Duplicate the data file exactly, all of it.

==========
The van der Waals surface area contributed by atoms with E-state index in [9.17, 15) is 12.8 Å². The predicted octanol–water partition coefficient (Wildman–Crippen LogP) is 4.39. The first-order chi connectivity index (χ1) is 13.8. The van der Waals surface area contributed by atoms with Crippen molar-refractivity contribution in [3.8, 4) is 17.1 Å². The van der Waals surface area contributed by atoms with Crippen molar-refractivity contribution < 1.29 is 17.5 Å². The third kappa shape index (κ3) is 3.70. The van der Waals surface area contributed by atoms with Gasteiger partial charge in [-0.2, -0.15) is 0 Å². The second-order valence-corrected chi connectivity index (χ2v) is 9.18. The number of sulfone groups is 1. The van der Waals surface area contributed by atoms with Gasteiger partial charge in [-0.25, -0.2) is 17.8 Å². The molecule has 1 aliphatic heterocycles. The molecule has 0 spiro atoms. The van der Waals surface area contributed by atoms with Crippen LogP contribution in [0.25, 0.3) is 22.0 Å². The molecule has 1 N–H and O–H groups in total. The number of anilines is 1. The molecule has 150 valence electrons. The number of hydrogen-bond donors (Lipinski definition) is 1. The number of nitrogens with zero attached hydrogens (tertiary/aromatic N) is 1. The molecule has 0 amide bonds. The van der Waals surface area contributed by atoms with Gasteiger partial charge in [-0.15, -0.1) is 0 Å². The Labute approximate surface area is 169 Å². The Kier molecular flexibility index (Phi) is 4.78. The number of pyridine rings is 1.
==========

The van der Waals surface area contributed by atoms with E-state index in [9.17, 15) is 12.8 Å². The predicted octanol–water partition coefficient (Wildman–Crippen LogP) is 4.39. The first-order chi connectivity index (χ1) is 13.8. The van der Waals surface area contributed by atoms with Crippen molar-refractivity contribution in [3.8, 4) is 17.1 Å². The van der Waals surface area contributed by atoms with Crippen molar-refractivity contribution < 1.29 is 17.5 Å². The third kappa shape index (κ3) is 3.70. The van der Waals surface area contributed by atoms with Gasteiger partial charge in [-0.2, -0.15) is 0 Å². The second-order valence-corrected chi connectivity index (χ2v) is 9.18. The number of sulfone groups is 1. The van der Waals surface area contributed by atoms with Gasteiger partial charge in [-0.25, -0.2) is 17.8 Å². The molecule has 1 aliphatic heterocycles. The molecule has 0 spiro atoms. The van der Waals surface area contributed by atoms with Crippen LogP contribution in [0.25, 0.3) is 22.0 Å². The molecule has 1 N–H and O–H groups in total. The number of anilines is 1. The molecule has 150 valence electrons. The number of hydrogen-bond donors (Lipinski definition) is 1. The number of nitrogens with zero attached hydrogens (tertiary/aromatic N) is 1. The molecule has 0 amide bonds. The van der Waals surface area contributed by atoms with Gasteiger partial charge in [-0.15, -0.1) is 0 Å². The Labute approximate surface area is 169 Å². The Kier molecular flexibility index (Phi) is 4.78. The number of pyridine rings is 1.